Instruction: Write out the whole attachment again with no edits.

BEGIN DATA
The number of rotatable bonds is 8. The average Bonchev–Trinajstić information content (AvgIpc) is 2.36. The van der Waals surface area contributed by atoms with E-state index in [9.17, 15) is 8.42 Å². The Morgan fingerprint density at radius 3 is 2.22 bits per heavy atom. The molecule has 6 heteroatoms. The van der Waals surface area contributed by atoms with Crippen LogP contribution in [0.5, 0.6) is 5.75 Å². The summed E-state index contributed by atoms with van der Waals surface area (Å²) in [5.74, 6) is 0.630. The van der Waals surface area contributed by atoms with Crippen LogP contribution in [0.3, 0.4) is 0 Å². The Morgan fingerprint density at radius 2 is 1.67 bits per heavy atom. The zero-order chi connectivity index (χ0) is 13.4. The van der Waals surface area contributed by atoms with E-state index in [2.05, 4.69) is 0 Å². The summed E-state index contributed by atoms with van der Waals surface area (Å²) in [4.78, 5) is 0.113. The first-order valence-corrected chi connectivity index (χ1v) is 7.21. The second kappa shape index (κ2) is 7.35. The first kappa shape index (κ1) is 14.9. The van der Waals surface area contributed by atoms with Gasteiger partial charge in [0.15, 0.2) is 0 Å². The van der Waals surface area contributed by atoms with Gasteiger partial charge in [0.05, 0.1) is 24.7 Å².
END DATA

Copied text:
The number of rotatable bonds is 8. The average Bonchev–Trinajstić information content (AvgIpc) is 2.36. The van der Waals surface area contributed by atoms with E-state index in [9.17, 15) is 8.42 Å². The Morgan fingerprint density at radius 3 is 2.22 bits per heavy atom. The molecule has 6 heteroatoms. The van der Waals surface area contributed by atoms with Crippen LogP contribution in [0.5, 0.6) is 5.75 Å². The summed E-state index contributed by atoms with van der Waals surface area (Å²) in [5.74, 6) is 0.630. The van der Waals surface area contributed by atoms with Crippen LogP contribution in [0.3, 0.4) is 0 Å². The Morgan fingerprint density at radius 2 is 1.67 bits per heavy atom. The zero-order chi connectivity index (χ0) is 13.4. The van der Waals surface area contributed by atoms with E-state index in [2.05, 4.69) is 0 Å². The summed E-state index contributed by atoms with van der Waals surface area (Å²) in [4.78, 5) is 0.113. The first-order valence-corrected chi connectivity index (χ1v) is 7.21. The second kappa shape index (κ2) is 7.35. The first kappa shape index (κ1) is 14.9. The van der Waals surface area contributed by atoms with Gasteiger partial charge in [0.15, 0.2) is 0 Å². The van der Waals surface area contributed by atoms with Gasteiger partial charge in [0.05, 0.1) is 24.7 Å².